DPDR is short for Depersonalization-Derealization, which is a mental condition where the person seems to be losing a grip on reality. In the depersonalization aspect of the disorder the person feels as he is outside his body or floating above it, feels detachment and lack of feeling for the ones he was once close to, he loses connection to his memories and has no remembrance of feelings attached to them, and in derealization aspect the person feels as if he is a part of a movie or a dream and whatever is happening is not real, he feels as his surroundings are colorless or artificial or on the contrary his senses are highly heightened with increased perception of the surroundings, loses perception of time and recent events seem to have happened a long time back. All these can negatively affect the day to day life, personal relationships and work life of a person.
There are no specific reasons behind it, however prolonged stress, childhood trauma, anxiety etc., are seen to be probable causes behind this mental disorder.
HOMEOPATHIC VIEWPOINT: Psychotherapy is really necessary for these patients, along with it when homeopathic medicines are prescribed the patient can recover and get back to his normal life as homeopathic medicines have a wonderful effect on the mental sphere, as the homeopathic treatment takes into account both the mental and physical health, and mental health is given the utmost importance.
To learn more about the topic read the following information
Depersonalization-derealization disorder occurs when you persistently or repeatedly have the feeling that you’re observing yourself from outside your body or you have a sense that things around you aren’t real, or both. Feelings of depersonalization and derealization can be very disturbing and may feel like you’re living in a dream.
Many people have a passing experience of depersonalization or derealization at some point. But when these feelings keep occurring or never completely go away and interfere with your ability to function, it’s considered depersonalization-derealization disorder. This disorder is more common in people who’ve had traumatic experiences.
Depersonalization-derealization disorder can be severe and may interfere with relationships, work and other daily activities.
Persistent and recurrent episodes of depersonalization or derealization or both cause distress and problems functioning at work or school or in other important areas of your life. During these episodes, you are aware that your sense of detachment is only a feeling and not reality.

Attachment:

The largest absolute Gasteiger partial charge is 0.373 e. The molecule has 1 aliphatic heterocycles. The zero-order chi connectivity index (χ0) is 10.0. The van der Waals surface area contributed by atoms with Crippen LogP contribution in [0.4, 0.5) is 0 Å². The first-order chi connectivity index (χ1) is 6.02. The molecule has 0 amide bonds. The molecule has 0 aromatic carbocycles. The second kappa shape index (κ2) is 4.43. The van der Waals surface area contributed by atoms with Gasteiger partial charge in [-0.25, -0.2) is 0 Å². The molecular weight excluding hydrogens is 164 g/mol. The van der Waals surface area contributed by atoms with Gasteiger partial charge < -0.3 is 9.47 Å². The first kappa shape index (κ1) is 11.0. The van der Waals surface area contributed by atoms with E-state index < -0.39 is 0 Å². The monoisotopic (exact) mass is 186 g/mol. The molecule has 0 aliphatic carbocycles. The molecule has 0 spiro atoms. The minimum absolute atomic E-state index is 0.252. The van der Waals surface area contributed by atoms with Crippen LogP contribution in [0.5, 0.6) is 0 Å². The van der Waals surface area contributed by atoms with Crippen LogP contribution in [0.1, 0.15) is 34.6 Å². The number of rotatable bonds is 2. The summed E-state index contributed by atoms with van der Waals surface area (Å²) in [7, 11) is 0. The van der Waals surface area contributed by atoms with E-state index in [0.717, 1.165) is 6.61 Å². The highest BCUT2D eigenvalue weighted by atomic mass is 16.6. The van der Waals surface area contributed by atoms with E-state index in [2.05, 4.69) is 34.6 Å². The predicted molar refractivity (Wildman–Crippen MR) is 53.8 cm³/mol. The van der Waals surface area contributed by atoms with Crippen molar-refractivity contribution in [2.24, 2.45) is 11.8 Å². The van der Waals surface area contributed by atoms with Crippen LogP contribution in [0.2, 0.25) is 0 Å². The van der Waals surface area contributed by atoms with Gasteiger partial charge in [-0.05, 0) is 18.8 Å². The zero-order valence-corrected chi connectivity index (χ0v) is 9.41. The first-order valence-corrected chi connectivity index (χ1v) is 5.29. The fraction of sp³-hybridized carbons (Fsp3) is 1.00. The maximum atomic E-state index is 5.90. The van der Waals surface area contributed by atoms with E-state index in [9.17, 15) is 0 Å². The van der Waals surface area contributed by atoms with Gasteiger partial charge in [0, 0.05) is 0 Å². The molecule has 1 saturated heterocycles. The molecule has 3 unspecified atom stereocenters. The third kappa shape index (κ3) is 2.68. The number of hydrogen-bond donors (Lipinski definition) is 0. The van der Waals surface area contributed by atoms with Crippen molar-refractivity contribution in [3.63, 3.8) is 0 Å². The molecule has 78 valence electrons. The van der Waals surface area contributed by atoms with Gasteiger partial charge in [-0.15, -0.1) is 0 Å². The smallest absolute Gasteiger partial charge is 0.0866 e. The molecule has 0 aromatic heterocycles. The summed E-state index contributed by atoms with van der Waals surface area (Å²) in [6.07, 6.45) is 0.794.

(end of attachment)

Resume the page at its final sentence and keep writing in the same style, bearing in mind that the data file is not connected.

The experience and feelings of the disorder can be difficult to describe. Worry about “going crazy” can cause you to become preoccupied with checking that you exist and determining what’s actually real.
Symptoms usually begin in the mid- to late teens or early adulthood. Depersonalization-derealization disorder is rare in children and older adults.
Symptoms of depersonalization include:
- Feelings that you’re an outside observer of your thoughts, feelings, your body or parts of your body — for example, as if you were floating in air above yourself
- Feeling like a robot or that you’re not in control of your speech or movements
- The sense that your body, legs or arms appear distorted, enlarged or shrunken, or that your head is wrapped in cotton
- Emotional or physical numbness of your senses or responses to the world around you
- A sense that your memories lack emotion, and that they may or may not be your own memories
Symptoms of derealization include:
- Feelings of being alienated from or unfamiliar with your surroundings — for example, like you’re living in a movie or a dream
- Feeling emotionally disconnected from people you care about, as if you were separated by a glass wall
- Surroundings that appear distorted, blurry, colorless, two-dimensional or artificial, or a heightened awareness and clarity of your surroundings
- Distortions in perception of time, such as recent events feeling like distant past
- Distortions of distance and the size and shape of objects
Episodes of depersonalization-derealization disorder may last hours, days, weeks or even months at a time. In some people, these episodes turn into ongoing feelings of depersonalization or derealization that may periodically get better or worse.
The exact cause of depersonalization-derealization disorder isn’t well-understood. Some people may be more vulnerable to experiencing depersonalization and derealization than others, possibly due to genetic and environmental factors. Heightened states of stress and fear may trigger episodes.
Symptoms of depersonalization-derealization disorder may be related to childhood trauma or other experiences or events that cause severe emotional stress or trauma.
Factors that may increase the risk of depersonalization-derealization disorder include:
- Certain personality traits that make you want to avoid or deny difficult situations or make it hard to adapt to difficult situations
- Severe trauma, during childhood or as an adult, such as experiencing or witnessing a traumatic event or abuse
- Severe stress, such as major relationship, financial or work-related issues
- Depression or anxiety, especially severe or prolonged depression, or anxiety with panic attacks
- Using recreational drugs, which can trigger episodes of depersonalization or derealization